The developer agreement - 5-A-iii Subject to the Grace Period, Your Channel Application must at all times: i. comply with the Documentation; ii. comply with all applicable terms and conditions of this Agreement and all of the Program Requirements; and iii. not contain any open source code or other restricted code that could require Roku to publicly post or display any third party notices or any modifications to such code.
I'm not sure I understand enough about how my brightscript is being turned into a channel to understand what implications these licenses would have on the restriction above. Can a Roku Admin shed some light?
The I am not a lawyer conditions apply, but luckily most of the GPL licenses are pretty straightforward. It would be nice for a member of the Roku team to make it crystal clear though.
Roku's terms in III are that they not be required to publicly post anything about the open source code you might use. At this point in the game it seems unlikely, brightscript is a closed system for the Roku DVP, and the availability of Open Source code written in bright-script is pretty much none at the moment.
The GnuGPL states that the source code be remarked to indicate changes to the source code be made, not a public statement.
So if you program a channel in bright script and release the code under GnuGPL then anybody whom modifies that code with the intent to distribute it, must adhere to the GnuGPL terms and remark the code appropriately and adhere to distribution and use terms.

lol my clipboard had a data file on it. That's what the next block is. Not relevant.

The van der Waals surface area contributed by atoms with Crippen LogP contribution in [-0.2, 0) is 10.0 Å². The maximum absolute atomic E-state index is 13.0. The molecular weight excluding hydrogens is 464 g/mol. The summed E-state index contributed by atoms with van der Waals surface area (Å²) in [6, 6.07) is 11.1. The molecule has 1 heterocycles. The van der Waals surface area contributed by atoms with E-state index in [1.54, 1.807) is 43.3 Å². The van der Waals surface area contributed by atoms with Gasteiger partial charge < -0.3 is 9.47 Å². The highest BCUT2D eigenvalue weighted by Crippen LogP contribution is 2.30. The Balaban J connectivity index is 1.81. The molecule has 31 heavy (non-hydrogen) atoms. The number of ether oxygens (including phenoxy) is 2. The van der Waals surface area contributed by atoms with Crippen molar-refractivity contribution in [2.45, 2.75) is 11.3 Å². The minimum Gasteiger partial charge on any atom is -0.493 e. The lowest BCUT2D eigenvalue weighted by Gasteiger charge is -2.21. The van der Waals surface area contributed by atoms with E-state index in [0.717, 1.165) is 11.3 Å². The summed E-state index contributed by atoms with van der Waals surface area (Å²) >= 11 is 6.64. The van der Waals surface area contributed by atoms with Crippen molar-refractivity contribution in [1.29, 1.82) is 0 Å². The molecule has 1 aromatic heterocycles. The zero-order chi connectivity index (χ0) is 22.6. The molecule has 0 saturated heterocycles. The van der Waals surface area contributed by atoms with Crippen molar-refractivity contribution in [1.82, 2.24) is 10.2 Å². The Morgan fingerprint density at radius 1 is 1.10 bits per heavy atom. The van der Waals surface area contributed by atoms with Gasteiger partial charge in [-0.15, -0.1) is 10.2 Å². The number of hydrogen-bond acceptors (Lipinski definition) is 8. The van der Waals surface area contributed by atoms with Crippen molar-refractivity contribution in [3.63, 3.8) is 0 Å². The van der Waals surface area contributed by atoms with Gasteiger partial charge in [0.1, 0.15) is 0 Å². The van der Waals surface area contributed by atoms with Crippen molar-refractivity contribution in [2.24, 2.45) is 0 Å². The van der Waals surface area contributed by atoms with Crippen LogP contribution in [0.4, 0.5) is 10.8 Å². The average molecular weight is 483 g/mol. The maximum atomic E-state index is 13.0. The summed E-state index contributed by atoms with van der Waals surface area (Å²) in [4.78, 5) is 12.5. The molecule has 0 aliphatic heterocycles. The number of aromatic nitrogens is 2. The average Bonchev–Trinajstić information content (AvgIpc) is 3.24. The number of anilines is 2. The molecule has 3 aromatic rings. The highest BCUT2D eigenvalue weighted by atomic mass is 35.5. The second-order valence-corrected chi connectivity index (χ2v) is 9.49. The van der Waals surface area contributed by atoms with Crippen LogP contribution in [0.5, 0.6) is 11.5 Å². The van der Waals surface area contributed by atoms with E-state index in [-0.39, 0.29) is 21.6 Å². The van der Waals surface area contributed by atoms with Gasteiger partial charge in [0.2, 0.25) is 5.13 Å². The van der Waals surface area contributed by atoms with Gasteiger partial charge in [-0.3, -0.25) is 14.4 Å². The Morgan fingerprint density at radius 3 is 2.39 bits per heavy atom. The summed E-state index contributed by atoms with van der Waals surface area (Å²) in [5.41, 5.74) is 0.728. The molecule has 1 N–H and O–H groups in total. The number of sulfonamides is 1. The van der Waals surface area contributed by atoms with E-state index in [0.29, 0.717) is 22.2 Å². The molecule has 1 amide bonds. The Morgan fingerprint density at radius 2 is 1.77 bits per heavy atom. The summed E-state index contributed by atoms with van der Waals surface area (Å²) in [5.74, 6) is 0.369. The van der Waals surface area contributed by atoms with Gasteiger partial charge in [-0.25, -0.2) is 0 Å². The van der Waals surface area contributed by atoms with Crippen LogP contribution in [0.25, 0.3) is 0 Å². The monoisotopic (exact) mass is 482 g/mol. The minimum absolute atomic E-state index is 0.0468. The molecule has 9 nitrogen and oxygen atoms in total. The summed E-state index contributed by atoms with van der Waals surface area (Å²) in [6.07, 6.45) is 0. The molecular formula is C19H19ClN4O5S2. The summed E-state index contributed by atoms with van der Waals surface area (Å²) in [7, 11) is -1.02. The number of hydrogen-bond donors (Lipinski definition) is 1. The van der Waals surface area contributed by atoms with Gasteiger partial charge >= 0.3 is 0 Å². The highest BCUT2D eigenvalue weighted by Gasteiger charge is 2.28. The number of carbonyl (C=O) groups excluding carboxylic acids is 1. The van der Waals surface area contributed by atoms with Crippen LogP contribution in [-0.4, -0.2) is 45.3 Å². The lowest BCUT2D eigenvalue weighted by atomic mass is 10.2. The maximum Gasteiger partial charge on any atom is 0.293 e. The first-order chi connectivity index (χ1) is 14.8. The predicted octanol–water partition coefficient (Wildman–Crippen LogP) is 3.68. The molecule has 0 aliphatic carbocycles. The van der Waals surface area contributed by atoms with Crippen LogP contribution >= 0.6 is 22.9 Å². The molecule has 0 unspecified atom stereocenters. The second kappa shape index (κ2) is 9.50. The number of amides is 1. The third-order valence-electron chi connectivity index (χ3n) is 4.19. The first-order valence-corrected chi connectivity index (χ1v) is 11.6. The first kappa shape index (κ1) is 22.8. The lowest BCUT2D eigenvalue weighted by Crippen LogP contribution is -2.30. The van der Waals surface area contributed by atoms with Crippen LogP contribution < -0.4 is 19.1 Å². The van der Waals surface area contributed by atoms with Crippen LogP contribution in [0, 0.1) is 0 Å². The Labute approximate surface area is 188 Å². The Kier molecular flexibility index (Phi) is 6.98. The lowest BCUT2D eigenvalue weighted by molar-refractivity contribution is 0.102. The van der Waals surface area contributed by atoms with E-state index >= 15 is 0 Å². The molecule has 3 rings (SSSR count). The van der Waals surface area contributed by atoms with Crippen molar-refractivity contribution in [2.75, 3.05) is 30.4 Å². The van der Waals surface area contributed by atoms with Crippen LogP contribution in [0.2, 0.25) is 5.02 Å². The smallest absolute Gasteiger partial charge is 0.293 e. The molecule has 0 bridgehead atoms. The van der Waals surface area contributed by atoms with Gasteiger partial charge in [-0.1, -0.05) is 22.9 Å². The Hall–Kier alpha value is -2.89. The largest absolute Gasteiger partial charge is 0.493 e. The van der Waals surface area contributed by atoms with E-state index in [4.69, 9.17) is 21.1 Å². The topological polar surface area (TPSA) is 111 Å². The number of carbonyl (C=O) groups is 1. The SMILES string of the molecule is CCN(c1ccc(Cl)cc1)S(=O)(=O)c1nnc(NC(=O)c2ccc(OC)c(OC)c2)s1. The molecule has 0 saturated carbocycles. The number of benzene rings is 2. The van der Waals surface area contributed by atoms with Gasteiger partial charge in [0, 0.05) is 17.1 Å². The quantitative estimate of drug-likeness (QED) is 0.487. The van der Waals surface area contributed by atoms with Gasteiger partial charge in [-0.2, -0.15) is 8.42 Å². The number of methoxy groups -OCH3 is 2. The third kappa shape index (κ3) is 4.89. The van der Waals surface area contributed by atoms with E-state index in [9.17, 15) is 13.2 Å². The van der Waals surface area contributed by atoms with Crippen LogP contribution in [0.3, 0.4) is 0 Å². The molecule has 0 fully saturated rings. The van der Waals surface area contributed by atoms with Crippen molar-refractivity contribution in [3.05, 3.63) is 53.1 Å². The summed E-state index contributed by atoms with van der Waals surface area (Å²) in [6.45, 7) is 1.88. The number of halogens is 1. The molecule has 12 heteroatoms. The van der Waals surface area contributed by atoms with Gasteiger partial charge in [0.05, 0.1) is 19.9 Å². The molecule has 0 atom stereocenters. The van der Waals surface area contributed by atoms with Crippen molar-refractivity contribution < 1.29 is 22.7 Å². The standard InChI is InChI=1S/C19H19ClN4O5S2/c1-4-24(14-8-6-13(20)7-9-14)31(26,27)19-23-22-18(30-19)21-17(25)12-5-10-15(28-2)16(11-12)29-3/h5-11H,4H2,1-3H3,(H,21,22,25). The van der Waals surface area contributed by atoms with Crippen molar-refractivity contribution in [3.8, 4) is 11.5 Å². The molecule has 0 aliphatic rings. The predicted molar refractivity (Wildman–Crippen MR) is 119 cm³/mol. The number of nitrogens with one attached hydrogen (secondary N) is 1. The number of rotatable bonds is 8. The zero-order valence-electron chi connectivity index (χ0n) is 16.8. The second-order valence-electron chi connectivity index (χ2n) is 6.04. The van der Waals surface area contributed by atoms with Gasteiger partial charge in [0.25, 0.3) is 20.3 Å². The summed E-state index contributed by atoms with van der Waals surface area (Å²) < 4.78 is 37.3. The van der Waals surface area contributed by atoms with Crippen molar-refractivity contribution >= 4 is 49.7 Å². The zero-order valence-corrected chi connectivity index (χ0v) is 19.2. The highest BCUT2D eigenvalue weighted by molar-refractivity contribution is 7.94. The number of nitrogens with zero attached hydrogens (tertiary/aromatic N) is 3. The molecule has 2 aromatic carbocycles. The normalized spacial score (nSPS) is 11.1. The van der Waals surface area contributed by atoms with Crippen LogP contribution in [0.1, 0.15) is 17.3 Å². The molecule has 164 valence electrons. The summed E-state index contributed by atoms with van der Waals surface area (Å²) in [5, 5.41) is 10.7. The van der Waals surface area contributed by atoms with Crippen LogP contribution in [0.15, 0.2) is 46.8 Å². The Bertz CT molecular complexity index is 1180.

I don't see anywhere in that license that would require Roku to publicly post notice, or take any other action. I think this is typical of the open source licenses
Unless you do something wierd with the license, or append additional conditions you should be in the clear.
Well my question then is - if you write a channel and GPL it. Then it gets approved by Roku as a public channel. Roku is then distributing the code. Would that mean they would be responsible for distributing the code if someone asks?
I don't think it requires them to distribute or manage the code in any way. As long as Roku does not make any changes to the code when they allow users to install the channel I think they are in the clear. They would be within the scope of the GPL allowing people to implement it free of charge.
Similarly I don't think every site that hosts a download for a GPL product has to also provide the source code on request.
"Shlepzig" wrote: I don't see anywhere in that license that would require Roku to publicly post notice, or take any other action.
Hmm, let's try:
1. You may copy and distribute verbatim copies of the Program's source code as you receive it, in any medium, provided that you conspicuously and appropriately publish on each copy an appropriate copyright notice and disclaimer of warranty; keep intact all the notices that refer to this License and to the absence of any warranty; and give any other recipients of the Program a copy of this License along with the Program.
or, for binary versions:
3. You may copy and distribute the Program (or a work based on it, under Section 2) in object code or executable form under the terms of Sections 1 and 2 above provided that you also do one of the following:
a) Accompany it with the complete corresponding machine-readable source code, which must be distributed under the terms of Sections 1 and 2 above on a medium customarily used for software interchange; or,